Three jigsaw puzzles have been donated by a lady in Wales. They are handmade bespoke puzzles produced by Ashley and Kathleen Rowe in the 1940s in Mount Hawke where they ran the Original Jig-saw Puzzle Club which, according to the label, was established in 1908. These particular puzzles were made for a couple who used to choose a picture, send it to the Rowes and await the return of their puzzle in a cloth bag with no image to work from. They took the puzzles on long cruise holidays to while away the hours.
One of the jigsaws so far completed shows a lively scene of dancers doing the Jitterbug.
The Museum has purchased five colour slides of the final days of the Newquay-Chacewater branchline taken from Presingoll Farm, next to St Agnes Station, in 1963. They include shots of the last diesel train to use the line, a “Special” steam train hired by the Plymouth Railway Society, a view of the railway track being dismantled, and one of some station staff. The latter also includes a young Chris Williams whose parents farmed Presingoll Farm.
Next year, 2013, marks the 50th anniversary of the line’s sad closure and we hope to add these to a display to mark the occasion.
We have been given a fascinating pair of caricature drawings by the well known artist Hyman Segal (1914-2004) whose Russian Jewish parents fled to London.
At the age of 12 Hyman won a scholarship to St Martin’s School of Art and went on to work for many big companies. After serving in Africa during the war he came to Cornwall, perhaps first to St Agnes, where we think he was involved with organising Art Therapy for TB patients at the nearby Sanatorium, before settling in St Ives. He enjoyed sketching local personalities in the public houses. Reg Trezise of Water Lane, with his cap and dog-headed cane, was very well known in St Agnes, and we understand that he brought back a walking stick from each of his visits to Canada and left them at the St Agnes Hotel.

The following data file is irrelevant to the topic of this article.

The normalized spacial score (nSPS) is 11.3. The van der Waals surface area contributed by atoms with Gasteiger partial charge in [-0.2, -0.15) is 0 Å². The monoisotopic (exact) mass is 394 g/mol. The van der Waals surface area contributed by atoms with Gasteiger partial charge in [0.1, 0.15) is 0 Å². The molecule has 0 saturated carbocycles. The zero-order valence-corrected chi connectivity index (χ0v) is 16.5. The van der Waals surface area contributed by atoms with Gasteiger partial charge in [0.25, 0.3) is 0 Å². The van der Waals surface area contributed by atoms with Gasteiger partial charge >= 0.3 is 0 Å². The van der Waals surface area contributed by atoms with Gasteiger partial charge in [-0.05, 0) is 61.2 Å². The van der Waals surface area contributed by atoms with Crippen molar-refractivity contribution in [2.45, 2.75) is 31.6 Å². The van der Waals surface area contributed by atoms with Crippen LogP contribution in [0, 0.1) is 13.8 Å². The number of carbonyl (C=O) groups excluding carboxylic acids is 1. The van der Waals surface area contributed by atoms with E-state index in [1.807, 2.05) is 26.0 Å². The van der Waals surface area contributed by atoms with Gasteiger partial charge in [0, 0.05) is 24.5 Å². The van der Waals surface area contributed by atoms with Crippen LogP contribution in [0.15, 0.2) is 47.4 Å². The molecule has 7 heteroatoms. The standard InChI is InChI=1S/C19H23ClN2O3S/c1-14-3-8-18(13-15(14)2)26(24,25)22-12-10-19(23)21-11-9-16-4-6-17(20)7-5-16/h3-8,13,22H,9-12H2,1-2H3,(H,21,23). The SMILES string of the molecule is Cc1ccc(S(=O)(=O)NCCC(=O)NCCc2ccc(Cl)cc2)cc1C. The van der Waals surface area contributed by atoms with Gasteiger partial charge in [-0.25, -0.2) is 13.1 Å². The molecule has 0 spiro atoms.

However, there was also another sketch. This gentleman was thought to have been a regular visitor to St Agnes, possibly a schoolmaster, and undoubtedly a cricket fan, judging by the Wisden under his arm, but nobody was sure who he was. After an appeal for information, it seems that he was a George Morrison who, along with his brother Ken, holidayed in St Agnes. We believe that they both worked at a Public School, one as a Schoolmaster and the other as Bursar. George was, self evidently, quite large, while Ken was like a bean pole. They eventually retired to the Quay Flats and it is thought that they worked part-time for Jo Bates in the Ope, at Churchtown, possibly in the 1950s.
It appears that their daily routine included walking up to the St Agnes Hotel every lunchtime for a half of bitter and lunch cooked by the landlady, Audrey Simmons, and calling in at the Peterville Inn, either on their way there or on their way back, to enjoy a drink with Alfie Bunt. Alfie’s daughter thinks that her father also had his caricature sketched by Segal but she does not know what happened to it. She does, however, recall that Alfie used to take the Morrisons all over Cornwall in his car since they didn’t have their own transport.
If anyone can fill in any gaps in our knowledge, we would be pleased to hear from you.